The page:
Using the junk that other people in our culture of consumption just throw away – bicycle parts, gasoline nozzles, scraps of galvanized steel, banisters salvaged from an abandoned church, the hood ornament from a Cadillac – Willie Cole creates sculptures and assemblages of surprising beauty and power. The New Jersey-born artist possesses an extraordinary sensitivity to the life and energy in these found materials. Cole seems to have an almost shamanic ability to create ritual objects that allow the attentive viewer to see and feel the evidence of that energy, often drawing on African and Asian forms.
“Anxious Objects: Willie Cole’s Favorite Brands,” is on view at the Birmingham Museum of Art through May 27. A collection of more than 30 mixed-media works, prints, and collages, the show was curated by Patterson Sims of the Montclair (N.J.) Art Museum. Cole – whose work is found in the collections of the Museum of Modern Art and the Whitney Museum in New York, and the National Gallery of Art in Washington, D.C. – was in town earlier this month to deliver a lecture at the BMA and attend the opening.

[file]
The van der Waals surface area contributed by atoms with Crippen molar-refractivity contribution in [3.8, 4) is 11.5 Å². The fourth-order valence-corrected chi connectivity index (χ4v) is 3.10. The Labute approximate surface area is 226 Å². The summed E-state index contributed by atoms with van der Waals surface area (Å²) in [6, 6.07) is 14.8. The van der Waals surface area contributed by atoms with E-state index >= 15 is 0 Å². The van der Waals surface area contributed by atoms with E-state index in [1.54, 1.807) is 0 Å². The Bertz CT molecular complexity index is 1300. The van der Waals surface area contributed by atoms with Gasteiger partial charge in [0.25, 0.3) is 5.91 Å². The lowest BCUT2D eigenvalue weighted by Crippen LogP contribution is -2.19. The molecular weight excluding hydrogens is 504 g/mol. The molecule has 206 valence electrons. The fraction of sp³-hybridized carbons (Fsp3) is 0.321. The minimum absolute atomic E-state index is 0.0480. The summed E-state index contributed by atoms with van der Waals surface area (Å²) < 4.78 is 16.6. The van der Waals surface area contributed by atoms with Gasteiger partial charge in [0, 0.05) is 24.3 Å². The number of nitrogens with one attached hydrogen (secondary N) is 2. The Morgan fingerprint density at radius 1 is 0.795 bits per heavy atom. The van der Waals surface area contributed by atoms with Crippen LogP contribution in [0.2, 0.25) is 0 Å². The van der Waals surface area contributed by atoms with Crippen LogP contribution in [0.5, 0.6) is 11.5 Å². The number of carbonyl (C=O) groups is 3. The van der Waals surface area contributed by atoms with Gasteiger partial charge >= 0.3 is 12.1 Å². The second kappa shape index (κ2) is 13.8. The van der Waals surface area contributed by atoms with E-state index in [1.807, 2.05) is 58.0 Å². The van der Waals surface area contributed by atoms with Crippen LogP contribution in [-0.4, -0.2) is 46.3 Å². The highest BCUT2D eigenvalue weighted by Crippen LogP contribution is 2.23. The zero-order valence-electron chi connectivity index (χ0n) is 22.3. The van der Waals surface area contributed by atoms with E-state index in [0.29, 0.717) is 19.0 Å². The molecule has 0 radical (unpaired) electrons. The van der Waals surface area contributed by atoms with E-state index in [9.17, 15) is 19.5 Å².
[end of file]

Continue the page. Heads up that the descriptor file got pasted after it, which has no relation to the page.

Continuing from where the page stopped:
Path to transformation
Cole, age 52, was born in Somerville, NJ. He earned a BFA from Manhattan’s School of Fine Arts in 1976 and took anatomy and drawing classes at the Art Students League in New York from 1976 to 1979. Through the 1980s, he worked primarily as a painter and illustrator. His professional experience helped to develop his sense of form and color – something that sustains him even now – but the enormous amount of planning and research involved in illustration and painting made him restless.
“Say I want to paint a picture of a man on a horse,” Cole says. “I’ve got to go out and get a picture of a horse, and get a picture of a man, and put them together, draw it out, scale it up.”
He wasn’t consciously seeking spontaneity but he found seeds of inspiration in the streets of Newark, N.J., where he had a studio. Cole started studying the junk he found in trashcans, thrift stores and abandoned warehouses around the industrial city. These cast-off materials seemed to hold the promise of a new phase in his artwork.